In late 2021, more than 80 officials and representatives from Latin America and the Caribbean met for a dialogue on the challenges faced and the innovations developed around the issues of health, social protection, and early childhood development since the onset of the COVID-19 pandemic. In that Regional Policy Dialogue, we discussed extensively the subject of violence against children, considering how COVID-19 has exacerbated violence within households.
In this post, the second in a series of articles that gather the most important themes addressed in the Dialogue, we outline five issues that we identified as priorities in order to prevent violence against children in the context of COVID-19 and in the eventual post-pandemic scenario in the region.
1. Prioritize prevention over reaction
Multiple scientific studies show that violence against children is not random; rather, it is explained by a host of risk factors in the absence of adequate protective factors. The situation caused by COVID-19 reinforces that idea, showing how the closure of early development centers, the loss of household income and the increased stress levels of caregivers have led to increased levels of violence inside the home.
The importance of contextual factors and the exacerbation of risk factors during the pandemic suggest that, in the future, it is crucial to adopt a systemic vision, in which violence prevention is a coordinated effort between different sectors so that caregivers’ mental health, strong and solid relationships, economic wellbeing, community safety, and family-friendly policies are maximized. In addition, and given the possible consequences of violence in early childhood, it will always be better to prevent than to remediate.
2. Caring for caregivers
Caring for fathers, mothers, and other caregivers is caring for children. The COVID-19 pandemic brought with it a pandemic of stress and mental health problems. Scientific evidence has shown that this situation makes it harder for fathers, mothers, and caregivers to provide nurturing care. This is even more difficult in households with little access to information and resources on play and stimulation activities and strategies to promote positive discipline in early childhood.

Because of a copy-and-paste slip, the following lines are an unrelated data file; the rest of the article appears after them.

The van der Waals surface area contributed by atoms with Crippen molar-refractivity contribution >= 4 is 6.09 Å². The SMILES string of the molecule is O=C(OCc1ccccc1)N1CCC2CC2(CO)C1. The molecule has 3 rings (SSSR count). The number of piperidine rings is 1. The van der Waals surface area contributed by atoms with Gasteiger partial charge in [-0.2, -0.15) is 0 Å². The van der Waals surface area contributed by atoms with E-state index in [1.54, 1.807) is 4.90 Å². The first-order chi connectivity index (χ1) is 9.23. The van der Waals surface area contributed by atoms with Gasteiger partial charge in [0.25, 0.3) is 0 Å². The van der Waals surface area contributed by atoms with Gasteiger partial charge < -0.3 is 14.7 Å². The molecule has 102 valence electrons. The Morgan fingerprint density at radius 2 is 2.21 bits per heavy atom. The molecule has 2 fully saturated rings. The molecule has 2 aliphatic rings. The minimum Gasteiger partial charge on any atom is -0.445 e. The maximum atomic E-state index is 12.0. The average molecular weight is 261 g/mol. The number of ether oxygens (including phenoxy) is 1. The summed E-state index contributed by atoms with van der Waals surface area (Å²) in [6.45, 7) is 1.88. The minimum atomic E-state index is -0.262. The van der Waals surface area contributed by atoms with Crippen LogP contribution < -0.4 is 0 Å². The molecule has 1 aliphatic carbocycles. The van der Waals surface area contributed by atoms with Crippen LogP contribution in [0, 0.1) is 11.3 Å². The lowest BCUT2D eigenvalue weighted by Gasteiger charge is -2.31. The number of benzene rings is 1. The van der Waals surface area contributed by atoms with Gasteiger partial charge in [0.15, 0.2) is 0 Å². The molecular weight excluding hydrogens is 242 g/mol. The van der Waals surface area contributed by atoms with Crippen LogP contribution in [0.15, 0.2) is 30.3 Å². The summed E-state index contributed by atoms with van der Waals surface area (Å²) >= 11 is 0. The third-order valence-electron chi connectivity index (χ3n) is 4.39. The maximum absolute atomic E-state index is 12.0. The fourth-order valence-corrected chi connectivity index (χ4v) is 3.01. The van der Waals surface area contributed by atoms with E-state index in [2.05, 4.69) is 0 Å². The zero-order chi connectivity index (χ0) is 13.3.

In the Dialogue, we identified parenting programs as promising strategies to promote both the wellbeing of caregivers and their knowledge about child development and parenting. Experimental evaluations of several of these programs implemented in the region show their effectiveness in reducing violence against children and caregiver stress and in increasing their knowledge on parenting. In the context of COVID-19, we have seen the emergence of multiple innovations using the key components of these programs to serve families remotely. We also exchanged ideas about the importance of continuing and increasing investments to promote access, quality and scaling of mental health programs as critical for the protection of children in their homes.
3. Training facilitators in the prevention and treatment of cases of violence
The pandemic has highlighted the difficulties that countries face for early identification of violence against children, especially when it does not leave any physical marks (as is the case of certain forms of physical punishment and psychological abuse). When thinking of a preventive approach, it is fundamental to train facilitators and professionals who interact with families (pediatricians, educators, social workers, etc.) in the early detection of risk factors. The experience in some countries in the region shows that that task should go hand in hand with the strengthening of the response systems; identification without a proper response can generate stronger stress in facilitators.
4. Engaging fathers in parenting and early childhood programs
In the Dialogue, we identified strengthening the engagement of fathers in parenting and their participation in early childhood programs as a priority. This could contribute to reducing violence against women and children, to increasing the wellbeing of mothers, parents, and other caregivers and to directly promote childhood development.
5. Strengthening monitoring and evaluation systems
Lastly, given the growing interest in parenting programs and the innovations during the pandemic, it is fundamental to strengthen the monitoring systems and conduct evaluations on the needs, implementation, and impact of the policies and programs directed at preventing childhood violence, and to conduct the necessary adjustments so as to scale the interventions shown to be more cost-effective.
Which other subjects should be priorities to prevent childhood violence in the context of COVID-19? Tell us in the comments section below, and return to this blog for the next in a series of articles on lessons from a Regional Dialogue on early childhood development.